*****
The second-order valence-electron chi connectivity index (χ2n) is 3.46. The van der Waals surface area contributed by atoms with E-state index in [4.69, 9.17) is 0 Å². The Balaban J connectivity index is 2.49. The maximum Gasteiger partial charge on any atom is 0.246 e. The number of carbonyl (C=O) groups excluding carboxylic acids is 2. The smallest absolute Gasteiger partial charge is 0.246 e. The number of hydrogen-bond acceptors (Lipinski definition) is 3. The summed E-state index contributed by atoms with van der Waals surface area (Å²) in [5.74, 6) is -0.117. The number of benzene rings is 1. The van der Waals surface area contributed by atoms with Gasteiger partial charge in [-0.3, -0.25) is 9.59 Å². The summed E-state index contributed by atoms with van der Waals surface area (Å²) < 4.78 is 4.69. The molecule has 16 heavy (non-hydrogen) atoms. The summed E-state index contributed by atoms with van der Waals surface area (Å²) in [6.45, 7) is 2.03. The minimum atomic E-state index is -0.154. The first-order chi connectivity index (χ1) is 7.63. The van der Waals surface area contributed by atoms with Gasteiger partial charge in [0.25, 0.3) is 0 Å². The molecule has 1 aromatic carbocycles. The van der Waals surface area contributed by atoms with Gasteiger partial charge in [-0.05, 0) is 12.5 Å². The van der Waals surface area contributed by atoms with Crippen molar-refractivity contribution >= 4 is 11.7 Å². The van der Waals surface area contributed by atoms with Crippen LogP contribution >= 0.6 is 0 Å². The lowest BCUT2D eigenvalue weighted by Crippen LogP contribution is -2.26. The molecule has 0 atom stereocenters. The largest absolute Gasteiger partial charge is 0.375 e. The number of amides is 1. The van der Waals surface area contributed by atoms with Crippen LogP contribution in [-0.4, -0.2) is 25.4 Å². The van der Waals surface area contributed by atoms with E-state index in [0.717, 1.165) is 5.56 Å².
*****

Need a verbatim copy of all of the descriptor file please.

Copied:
The second-order valence-electron chi connectivity index (χ2n) is 3.46. The van der Waals surface area contributed by atoms with E-state index in [4.69, 9.17) is 0 Å². The Balaban J connectivity index is 2.49. The maximum Gasteiger partial charge on any atom is 0.246 e. The number of carbonyl (C=O) groups excluding carboxylic acids is 2. The smallest absolute Gasteiger partial charge is 0.246 e. The number of hydrogen-bond acceptors (Lipinski definition) is 3. The summed E-state index contributed by atoms with van der Waals surface area (Å²) in [5.74, 6) is -0.117. The number of benzene rings is 1. The van der Waals surface area contributed by atoms with Gasteiger partial charge in [-0.3, -0.25) is 9.59 Å². The summed E-state index contributed by atoms with van der Waals surface area (Å²) < 4.78 is 4.69. The molecule has 16 heavy (non-hydrogen) atoms. The summed E-state index contributed by atoms with van der Waals surface area (Å²) in [6.45, 7) is 2.03. The minimum atomic E-state index is -0.154. The first-order chi connectivity index (χ1) is 7.63. The van der Waals surface area contributed by atoms with Gasteiger partial charge in [0.25, 0.3) is 0 Å². The molecule has 1 aromatic carbocycles. The van der Waals surface area contributed by atoms with Gasteiger partial charge in [-0.05, 0) is 12.5 Å². The van der Waals surface area contributed by atoms with Crippen molar-refractivity contribution >= 4 is 11.7 Å². The van der Waals surface area contributed by atoms with Crippen LogP contribution >= 0.6 is 0 Å². The lowest BCUT2D eigenvalue weighted by Crippen LogP contribution is -2.26. The molecule has 0 atom stereocenters. The largest absolute Gasteiger partial charge is 0.375 e. The number of amides is 1. The van der Waals surface area contributed by atoms with Crippen LogP contribution in [-0.4, -0.2) is 25.4 Å². The van der Waals surface area contributed by atoms with E-state index in [0.717, 1.165) is 5.56 Å².